IN the quest to discover more about our universe and the birth of stars and galaxies, a new UK telescope at Chilbolton connected for the first time to others across Europe and has delivered its first radio pictures.

The images of the 3C196 quasar (a black hole in a distant galaxy) were taken in January by the International LOFAR Telescope (ILT).

LOFAR (Low Frequency Array), which is co-ordinated by ASTRON in the Netherlands, is a network of radio telescopes designed to study the sky at the lowest radio frequencies accessible from the surface of the Earth with unprecedented resolution.

The UK based telescope at STFC’s Chilbolton Observatory is the western most telescope station in LOFAR.

The addition of Chilbolton to other stations in Europe makes the LOFAR array almost 1,000 km wide – 10 times as large as the original array in the Netherlands – and creates the largest telescope in the world.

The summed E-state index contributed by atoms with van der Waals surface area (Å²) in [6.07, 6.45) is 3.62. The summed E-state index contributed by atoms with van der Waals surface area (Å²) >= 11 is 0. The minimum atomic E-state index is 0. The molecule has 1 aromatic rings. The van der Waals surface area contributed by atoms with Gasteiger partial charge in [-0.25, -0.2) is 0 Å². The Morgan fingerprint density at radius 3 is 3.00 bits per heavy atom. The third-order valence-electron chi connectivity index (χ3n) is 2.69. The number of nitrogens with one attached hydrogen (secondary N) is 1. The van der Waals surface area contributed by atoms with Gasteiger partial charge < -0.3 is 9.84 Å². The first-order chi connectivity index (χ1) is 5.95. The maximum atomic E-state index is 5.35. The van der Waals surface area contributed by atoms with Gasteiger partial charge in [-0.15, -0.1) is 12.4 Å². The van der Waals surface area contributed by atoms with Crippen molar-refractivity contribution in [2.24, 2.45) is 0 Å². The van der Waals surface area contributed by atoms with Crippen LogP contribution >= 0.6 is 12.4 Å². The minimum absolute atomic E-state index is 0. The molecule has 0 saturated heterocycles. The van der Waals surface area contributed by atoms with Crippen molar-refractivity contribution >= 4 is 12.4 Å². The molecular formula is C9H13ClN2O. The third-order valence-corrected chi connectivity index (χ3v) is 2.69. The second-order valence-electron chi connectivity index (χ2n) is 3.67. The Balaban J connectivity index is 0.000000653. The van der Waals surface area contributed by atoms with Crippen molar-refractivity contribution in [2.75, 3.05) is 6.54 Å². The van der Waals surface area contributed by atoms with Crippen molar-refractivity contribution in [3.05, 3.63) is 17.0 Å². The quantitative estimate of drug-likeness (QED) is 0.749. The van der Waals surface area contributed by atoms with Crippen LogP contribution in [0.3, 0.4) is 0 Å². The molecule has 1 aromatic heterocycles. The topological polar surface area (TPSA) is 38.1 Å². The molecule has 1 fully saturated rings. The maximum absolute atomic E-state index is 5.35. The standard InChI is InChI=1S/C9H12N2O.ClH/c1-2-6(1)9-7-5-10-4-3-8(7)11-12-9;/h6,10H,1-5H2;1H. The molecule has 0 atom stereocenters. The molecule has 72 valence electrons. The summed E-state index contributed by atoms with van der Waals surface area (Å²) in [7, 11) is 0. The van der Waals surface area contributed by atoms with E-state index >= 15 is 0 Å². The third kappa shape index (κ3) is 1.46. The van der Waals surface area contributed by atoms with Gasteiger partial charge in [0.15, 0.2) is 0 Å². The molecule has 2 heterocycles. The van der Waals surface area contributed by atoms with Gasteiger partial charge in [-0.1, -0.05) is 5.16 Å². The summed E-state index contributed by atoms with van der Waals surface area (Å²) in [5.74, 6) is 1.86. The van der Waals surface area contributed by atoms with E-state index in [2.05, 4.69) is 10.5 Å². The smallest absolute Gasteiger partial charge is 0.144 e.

Derek McKay-Bukowski, STFC/SEPnet project manager at LOFAR Chilbolton, said: “This is a very significant event for the LOFAR project and a great demonstration of what the UK is contributing.

“The new images are three times sharper than has been previously possible with LOFAR.

“LOFAR works like a giant zoom lens – the more radio telescopes we add, and the further apart they are, the better the resolution and sensitivity. This means we can see smaller and fainter objects in the sky which will help us to answer exciting questions about cosmology and astrophysics.”

Professor Rob Fender, LOFAR-UK Leader from the University of Southampton, said: “This is fantastic.

“Combining the LOFAR signals together is a very important milestone for this truly international facility.

“For the first time, the signals from LOFAR radio telescopes in the Netherlands, France, Germany and the United Kingdom have been successfully combined in the LOFAR BlueGene/P supercomputer in the Netherlands.’’ Dr Philip Best, Deputy LOFAR-UK leader from the University of Edinburgh, said: “In visible light, quasar 3C196 (even through the Hubble Space Telescope) is a single point. By adding the international stations like the one at Chilbolton we reveal two main bright spots. This shows how the International LOFAR Telescope will help us learn about distant objects in much more detail.’’